The Morning Report
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Usually, it started with a squint.
Would-be patrons arrived at the city of San Diego’s downtown central library Saturday afternoon to find the library closed. They didn’t know it at first, which made sense. Saturday was the first time in 18 years the downtown library has shuttered its doors for a day because the city didn’t have enough money to keep it open.
Signs on the glass doors — official ones put there by the city, handmade ones by a protestor — announced the closure. People squinted through the library’s entranceway to see a dark foyer. Eventually came the recognition they couldn’t go inside. One woman still tried to push open the doors.
Saturday’s closure has been on its way since December when Mayor Jerry Sanders and the City Council resolved a $179 million budget gap, in part by keeping the central library shuttered on Saturdays. Over the weekend, the central library closure went from a paper cut to reality.
Sixty-one people showed up over an hour-and-a-half on Saturday afternoon trying to get inside. A former city librarian protesting the cuts counted another 70 people who had arrived earlier in the day.
Regina Burton had heard about the library’s closure on the radio, but didn’t realize it was happening already. A 42-year-old homeless single mother, Burton planned to copy three chapters of the social work textbook she needed for her City College class. There was an exam Monday and she wanted to study. Her class was using the textbook’s 11th edition, and the central library only had the 4th edition, but that was good enough. She brought her two teenage sons, Meshack and D’Angelo with her.
“I keep telling them education is the way out,” said Burton, who’s staying with her children in downtown’s Cortez Hill neighborhood. “It’s kind of hard to tell them that when you can’t go to the library on a Saturday afternoon.”
D’Angelo followed up. “It’s keeping the rich, rich and the poor, poor.”
The poor and unemployed appeared to be the group most affected on Saturday. Many came to the library because they had no other option for a computer or access to books and newspapers.
Others came because they wanted to pick up books on reserve, return them or just browse. Richard O’Bradoin and his wife Pauline live seven blocks from the library. The 70-somethings planned to spend the afternoon there.
Pauline pointed to a sign hanging on the library door and read it out loud: “A dark library is a crime.”
“Exactly,” Pauline added.
Asked what they were going to do the rest of the day, Richard replied, “We’re going to contemplate our bibliographic museum.”
Library hours in the city have long fluctuated, but the Saturday closure appears to be a recent new low. In 1992, the central library began opening on Sundays, increasing service to seven days a week, a city library spokeswoman said.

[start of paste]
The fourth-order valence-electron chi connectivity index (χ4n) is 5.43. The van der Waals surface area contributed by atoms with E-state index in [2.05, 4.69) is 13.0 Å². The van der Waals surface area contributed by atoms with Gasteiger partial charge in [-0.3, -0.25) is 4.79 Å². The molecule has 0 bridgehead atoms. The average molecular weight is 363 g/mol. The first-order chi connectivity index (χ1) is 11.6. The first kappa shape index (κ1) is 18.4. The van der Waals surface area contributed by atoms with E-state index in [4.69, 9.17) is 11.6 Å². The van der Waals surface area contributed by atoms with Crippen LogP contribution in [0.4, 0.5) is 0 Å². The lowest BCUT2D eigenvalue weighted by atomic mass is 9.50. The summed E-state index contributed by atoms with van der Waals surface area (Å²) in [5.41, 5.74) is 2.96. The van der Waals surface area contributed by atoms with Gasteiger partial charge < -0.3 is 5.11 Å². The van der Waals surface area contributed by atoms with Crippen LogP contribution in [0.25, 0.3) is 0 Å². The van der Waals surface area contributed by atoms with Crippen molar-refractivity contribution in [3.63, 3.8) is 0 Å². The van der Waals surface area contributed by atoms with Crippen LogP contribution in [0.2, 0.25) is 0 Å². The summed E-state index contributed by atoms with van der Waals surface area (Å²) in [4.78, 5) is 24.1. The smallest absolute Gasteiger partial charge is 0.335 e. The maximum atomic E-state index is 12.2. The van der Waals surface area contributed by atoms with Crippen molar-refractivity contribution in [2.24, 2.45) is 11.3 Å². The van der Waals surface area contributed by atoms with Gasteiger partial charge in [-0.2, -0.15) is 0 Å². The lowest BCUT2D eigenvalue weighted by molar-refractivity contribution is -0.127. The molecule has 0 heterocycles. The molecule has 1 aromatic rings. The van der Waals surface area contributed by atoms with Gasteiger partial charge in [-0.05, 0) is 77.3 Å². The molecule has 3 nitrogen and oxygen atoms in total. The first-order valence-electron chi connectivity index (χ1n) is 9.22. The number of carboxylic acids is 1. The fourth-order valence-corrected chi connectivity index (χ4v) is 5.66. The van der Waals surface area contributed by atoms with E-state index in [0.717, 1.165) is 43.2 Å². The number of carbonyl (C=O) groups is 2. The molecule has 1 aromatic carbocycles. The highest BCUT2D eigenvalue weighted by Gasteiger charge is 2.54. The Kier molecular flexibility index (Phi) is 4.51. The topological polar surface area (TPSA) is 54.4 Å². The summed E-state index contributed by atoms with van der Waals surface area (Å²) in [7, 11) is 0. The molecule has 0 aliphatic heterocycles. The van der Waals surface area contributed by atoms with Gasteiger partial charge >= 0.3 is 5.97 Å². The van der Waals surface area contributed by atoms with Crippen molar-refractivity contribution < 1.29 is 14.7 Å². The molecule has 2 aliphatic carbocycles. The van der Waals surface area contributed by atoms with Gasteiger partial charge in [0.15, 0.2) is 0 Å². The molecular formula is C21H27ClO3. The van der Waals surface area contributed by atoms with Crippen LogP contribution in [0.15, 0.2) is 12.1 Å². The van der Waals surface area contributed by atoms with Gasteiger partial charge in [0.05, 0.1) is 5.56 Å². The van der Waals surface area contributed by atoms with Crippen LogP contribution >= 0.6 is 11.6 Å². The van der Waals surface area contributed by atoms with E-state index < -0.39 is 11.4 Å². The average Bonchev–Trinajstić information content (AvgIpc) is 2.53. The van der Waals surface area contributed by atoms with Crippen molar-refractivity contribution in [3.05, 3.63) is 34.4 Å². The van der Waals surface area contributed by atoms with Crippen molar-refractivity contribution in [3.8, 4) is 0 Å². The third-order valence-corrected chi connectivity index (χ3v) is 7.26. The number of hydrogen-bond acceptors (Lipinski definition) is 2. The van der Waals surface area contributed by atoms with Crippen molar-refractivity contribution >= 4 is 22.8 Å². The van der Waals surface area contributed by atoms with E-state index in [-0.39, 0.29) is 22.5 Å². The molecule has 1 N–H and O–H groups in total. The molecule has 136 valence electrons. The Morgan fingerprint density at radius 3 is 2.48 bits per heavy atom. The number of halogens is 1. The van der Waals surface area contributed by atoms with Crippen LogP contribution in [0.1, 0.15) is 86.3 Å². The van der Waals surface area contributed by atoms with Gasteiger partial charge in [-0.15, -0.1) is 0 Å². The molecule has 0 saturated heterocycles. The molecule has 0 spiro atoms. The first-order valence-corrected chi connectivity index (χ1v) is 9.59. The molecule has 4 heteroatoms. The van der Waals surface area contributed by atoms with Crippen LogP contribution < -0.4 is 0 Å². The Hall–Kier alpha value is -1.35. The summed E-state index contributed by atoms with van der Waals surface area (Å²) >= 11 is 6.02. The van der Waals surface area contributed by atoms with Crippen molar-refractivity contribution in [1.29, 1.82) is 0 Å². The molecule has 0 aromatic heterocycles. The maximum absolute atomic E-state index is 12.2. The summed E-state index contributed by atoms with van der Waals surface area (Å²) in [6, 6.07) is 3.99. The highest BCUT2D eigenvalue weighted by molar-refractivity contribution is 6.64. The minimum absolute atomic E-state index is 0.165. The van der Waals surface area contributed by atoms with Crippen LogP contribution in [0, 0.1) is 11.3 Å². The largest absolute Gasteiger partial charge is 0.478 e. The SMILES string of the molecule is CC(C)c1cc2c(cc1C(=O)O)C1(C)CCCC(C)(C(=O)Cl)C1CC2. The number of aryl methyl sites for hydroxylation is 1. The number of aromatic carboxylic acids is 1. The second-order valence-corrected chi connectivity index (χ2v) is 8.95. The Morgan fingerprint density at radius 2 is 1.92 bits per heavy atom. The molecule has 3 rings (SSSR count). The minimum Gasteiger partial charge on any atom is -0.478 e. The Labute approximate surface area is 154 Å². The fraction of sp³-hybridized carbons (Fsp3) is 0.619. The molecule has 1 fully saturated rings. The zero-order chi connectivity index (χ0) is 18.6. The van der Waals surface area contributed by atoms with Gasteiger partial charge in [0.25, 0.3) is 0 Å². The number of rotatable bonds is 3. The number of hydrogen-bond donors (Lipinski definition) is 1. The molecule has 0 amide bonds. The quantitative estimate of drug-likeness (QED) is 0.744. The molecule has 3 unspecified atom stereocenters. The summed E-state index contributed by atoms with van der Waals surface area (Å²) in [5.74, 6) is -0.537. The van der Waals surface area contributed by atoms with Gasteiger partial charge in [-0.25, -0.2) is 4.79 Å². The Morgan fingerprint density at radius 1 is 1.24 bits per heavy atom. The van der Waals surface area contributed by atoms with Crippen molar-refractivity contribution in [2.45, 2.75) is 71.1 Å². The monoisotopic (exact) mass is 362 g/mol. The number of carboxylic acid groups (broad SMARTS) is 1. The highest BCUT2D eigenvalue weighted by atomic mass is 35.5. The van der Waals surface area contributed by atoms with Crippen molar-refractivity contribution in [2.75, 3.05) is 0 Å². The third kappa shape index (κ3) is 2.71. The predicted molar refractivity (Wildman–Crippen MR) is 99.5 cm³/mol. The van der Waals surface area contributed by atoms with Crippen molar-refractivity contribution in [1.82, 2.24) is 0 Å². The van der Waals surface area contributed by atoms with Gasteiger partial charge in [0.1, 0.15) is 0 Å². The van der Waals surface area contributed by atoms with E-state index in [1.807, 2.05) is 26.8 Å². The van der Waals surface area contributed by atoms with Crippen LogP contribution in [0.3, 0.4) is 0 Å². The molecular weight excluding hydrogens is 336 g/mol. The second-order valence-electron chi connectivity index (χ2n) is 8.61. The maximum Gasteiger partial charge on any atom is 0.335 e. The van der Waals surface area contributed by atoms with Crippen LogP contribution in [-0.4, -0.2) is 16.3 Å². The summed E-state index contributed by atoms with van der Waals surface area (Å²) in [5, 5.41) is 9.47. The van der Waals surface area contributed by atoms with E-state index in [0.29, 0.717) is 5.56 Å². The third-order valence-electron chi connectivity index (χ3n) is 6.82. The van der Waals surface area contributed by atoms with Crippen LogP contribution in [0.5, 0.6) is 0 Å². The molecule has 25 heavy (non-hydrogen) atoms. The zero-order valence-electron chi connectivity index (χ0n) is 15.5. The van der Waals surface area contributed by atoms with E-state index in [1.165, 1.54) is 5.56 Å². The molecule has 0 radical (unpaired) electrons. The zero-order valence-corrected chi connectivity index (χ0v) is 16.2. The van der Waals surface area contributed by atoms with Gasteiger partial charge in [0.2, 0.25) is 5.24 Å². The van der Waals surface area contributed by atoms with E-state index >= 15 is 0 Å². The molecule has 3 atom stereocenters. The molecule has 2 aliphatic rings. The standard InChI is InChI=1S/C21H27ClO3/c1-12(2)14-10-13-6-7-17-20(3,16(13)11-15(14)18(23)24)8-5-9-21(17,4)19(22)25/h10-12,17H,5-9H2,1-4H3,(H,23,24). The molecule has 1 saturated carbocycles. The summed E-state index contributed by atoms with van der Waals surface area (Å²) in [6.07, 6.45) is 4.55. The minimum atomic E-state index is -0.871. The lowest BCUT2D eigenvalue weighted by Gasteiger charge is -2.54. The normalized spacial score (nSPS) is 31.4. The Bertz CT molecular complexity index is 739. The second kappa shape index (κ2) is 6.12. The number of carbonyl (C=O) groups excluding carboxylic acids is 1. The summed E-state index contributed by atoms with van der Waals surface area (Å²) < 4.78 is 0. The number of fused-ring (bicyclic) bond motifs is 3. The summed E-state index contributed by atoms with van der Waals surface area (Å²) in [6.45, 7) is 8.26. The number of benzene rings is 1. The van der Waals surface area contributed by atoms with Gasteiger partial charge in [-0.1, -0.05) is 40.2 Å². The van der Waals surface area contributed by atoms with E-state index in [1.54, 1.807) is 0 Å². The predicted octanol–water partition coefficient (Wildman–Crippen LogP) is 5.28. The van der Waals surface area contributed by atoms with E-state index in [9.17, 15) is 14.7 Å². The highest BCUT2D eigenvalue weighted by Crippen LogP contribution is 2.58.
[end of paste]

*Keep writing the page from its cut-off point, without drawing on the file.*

Branch libraries have taken a hit, too.
In 2000, individual branches were open for nearly 51 hours each week. December’s budget cuts reduced most branch hours to 36 hours a week. They’d also been cut in 2003 and 2005.
The Library Department lost almost 10 percent of its funding in December’s cuts, the most of any department supported by the day-to-day budget.
Mayoral spokeswoman Rachel Laing said the city has no plans to make further cuts to libraries to close its current $30 million to $45 million budget deficit, which needs to be resolved by April 15. But Saturday closures will persist at the central library until tax revenue returns.
“Public safety, parks and libraries are at the top of the pyramid,” Laing said. “They will be the first areas that we will restore.”
The cuts raise the prospect that the central library’s potential replacement, a new downtown schoobrary, could be shuttered on Saturdays if it opens as planned three years from now.
“If the economy continues to go down and our revenues continue to decrease, there won’t be central library hours on Saturday,” Laing said. “But no one expects that to happen.”
The central library’s current situation was too much for Anna Daniels. Daniels retired as an assistant librarian last year after 26 years working in the city’s library system. On Saturday afternoon, Daniels protested the cuts for 90 minutes and collected signatures of would-be patrons. She plans to send her list to the mayor.
“For me, this is an issue of conscience,” Daniels said. “I could not let an institution that has been open for all 32 years I’ve been here on Saturdays to go dark without it being noted.”
For now, people have to learn how to adapt. Alan Van Sickle, who is unemployed, said he had planned to use the library’s wireless internet to look for a job on Saturday. He still did, but not the way he expected. He sat cross-legged and hunched over a tiny laptop outside the library’s doors. The wireless signal reached that far.